Bali victim gets closure at last
SOMETIMES the best way to heal grief is to put your head down and write out your story on paper.
That's what Bali bombing survivor Hanabeth Luke realised when she decided to record her experiences of the bombing and its aftermath in a very personal story.
Shock Waves: Finding Peace After the Bali Bomb, is the result of a journey by Ms Luke to resolve the horrific event that 10 years ago claimed 202 lives.
Today the Southern Cross University PhD candidate and keen surfer will launch her memoir as part of the Byron Bay Surf Festival.
"I've always loved writing, and then I suddenly found myself with quite a story to tell," she told The Northern Star yesterday.
But while she started writing elements of the book 10 years ago, "life took over" and after 18 months she abandoned the project.
Fast forward to late last year, and it was when three close friends independently told her she still needed to "let go" that she resolved to complete the project.
"Clearly they could see something that I hadn't let go of that needed to be dealt with," Ms Luke said.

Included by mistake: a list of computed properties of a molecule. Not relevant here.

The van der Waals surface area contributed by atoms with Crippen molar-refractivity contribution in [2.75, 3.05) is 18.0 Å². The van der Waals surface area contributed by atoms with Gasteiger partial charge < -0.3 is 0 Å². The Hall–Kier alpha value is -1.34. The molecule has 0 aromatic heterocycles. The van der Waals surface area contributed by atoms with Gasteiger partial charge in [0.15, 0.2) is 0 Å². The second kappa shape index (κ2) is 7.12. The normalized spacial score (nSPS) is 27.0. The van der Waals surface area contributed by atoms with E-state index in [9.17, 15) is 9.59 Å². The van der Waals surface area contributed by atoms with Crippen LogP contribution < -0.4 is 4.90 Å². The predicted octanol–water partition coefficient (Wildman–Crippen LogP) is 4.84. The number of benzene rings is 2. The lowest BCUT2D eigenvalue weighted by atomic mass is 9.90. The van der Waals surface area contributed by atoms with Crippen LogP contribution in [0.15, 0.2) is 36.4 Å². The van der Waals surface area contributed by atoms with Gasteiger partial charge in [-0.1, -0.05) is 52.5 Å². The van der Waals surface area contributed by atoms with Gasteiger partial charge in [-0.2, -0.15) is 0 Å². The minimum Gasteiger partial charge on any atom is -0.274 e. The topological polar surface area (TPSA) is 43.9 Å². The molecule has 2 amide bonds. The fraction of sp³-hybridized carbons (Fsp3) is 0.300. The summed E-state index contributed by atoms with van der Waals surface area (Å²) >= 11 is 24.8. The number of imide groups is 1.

After committing to finishing the book in time for the bombing's 10th anniversary, she "locked herself away" between New Year's Eve and Easter, giving up all socialising except for "early morning surfs".
"I said to myself: 'I'm going to be really clear headed about this, and really focused, and really make sure to go back and understand what I'd been through'.
"Because I think a lot of the time I just swept a lot of the emotions under the rug... I thought that was necessary at the time to keep going at the time and keep living.
"Writing the book and going through that story... has really helped me to close that door and step forward into the next chapter of life. It's been the best thing I've ever done. I feel so much lighter."